As an insolvency firm, we at Hoyes Michalos see the personal toll financial insecurity brings to individuals and their families. The extent of the financial strain debt causes may surprise you. For many of our clients, making a debt payment at the beginning of the month can mean not having enough money at the end of the month for necessities, like putting food on the table.
As a firm committed to supporting the communities where we live and work, we are thrilled to partner with The Food Bank of Waterloo Region to raise awareness of the social issues that lead to food bank use and the evolving demographic profile of its users.
In our initial conversation with the Waterloo Food Bank, we learned that 52% of those who seek food assistance only require help three times or less a year. Yet when we look at this from the lens of our typical client, we understand. Much like debt problems, food insecurity can happen because of a catastrophic life event – a sudden job loss, underemployment, illness, or change in a relationship.
Just like debt problems, food insecurity can happen unexpectedly to anyone, at any time.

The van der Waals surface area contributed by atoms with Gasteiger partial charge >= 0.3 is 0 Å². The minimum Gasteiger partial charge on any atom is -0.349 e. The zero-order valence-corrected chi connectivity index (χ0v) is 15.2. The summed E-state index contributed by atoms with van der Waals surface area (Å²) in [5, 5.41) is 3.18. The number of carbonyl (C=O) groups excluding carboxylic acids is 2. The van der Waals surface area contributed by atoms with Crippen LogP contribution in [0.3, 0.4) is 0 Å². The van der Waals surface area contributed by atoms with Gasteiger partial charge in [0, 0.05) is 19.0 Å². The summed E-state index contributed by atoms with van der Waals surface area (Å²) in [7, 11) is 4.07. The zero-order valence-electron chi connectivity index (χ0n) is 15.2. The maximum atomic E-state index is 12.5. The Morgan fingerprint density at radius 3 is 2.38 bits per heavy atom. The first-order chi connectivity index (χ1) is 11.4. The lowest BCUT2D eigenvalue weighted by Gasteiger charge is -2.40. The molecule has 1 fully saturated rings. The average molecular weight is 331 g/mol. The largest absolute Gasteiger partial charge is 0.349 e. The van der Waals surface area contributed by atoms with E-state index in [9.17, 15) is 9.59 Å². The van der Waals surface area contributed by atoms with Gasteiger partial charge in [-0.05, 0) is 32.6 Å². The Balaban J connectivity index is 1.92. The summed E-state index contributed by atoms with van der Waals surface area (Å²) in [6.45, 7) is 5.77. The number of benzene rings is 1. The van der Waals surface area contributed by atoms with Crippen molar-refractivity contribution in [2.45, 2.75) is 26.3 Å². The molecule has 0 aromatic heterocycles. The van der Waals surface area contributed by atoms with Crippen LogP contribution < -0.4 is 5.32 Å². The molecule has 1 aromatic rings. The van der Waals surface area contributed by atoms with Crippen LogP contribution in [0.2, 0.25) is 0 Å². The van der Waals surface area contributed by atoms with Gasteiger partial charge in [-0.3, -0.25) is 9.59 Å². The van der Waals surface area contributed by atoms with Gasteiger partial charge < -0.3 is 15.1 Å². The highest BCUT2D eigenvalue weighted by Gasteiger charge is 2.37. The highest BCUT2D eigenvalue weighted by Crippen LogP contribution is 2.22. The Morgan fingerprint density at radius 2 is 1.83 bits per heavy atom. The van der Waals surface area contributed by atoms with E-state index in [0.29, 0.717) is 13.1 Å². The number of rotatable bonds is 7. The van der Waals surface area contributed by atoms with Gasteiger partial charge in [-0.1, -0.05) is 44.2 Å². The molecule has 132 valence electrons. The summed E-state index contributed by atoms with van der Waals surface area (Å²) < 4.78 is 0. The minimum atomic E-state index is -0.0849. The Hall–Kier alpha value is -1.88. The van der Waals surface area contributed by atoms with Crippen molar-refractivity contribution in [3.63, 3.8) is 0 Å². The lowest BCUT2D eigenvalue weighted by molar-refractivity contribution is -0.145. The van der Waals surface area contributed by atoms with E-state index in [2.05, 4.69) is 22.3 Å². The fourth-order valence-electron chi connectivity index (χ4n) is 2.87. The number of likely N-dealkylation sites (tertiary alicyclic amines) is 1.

- The 20-something who is struggling to make ends meet and pay rent on a minimum wage job,
- The 30-something who is paying off student loans while working precarious contract positions,
- The single mom whose income is insufficient to keep up with the rising cost of daycare,
- The senior who’s fixed income can no longer be supplemented with credit.
Like those we help, these are our neighbours, our coworkers, and our friends.
Some further facts about The Food Bank of Waterloo Region:
- 1 in 20 households struggle with hunger for one reason or another
- 28% of households accessed The Food Bank for the first time last year
With our partnership with The Food Bank of Waterloo, we hope to inspire conversations that challenge and change the misconceptions around food and financial insecurity. We hope to raise awareness and combat the stigma, biases and isolation preventing someone from seeking support.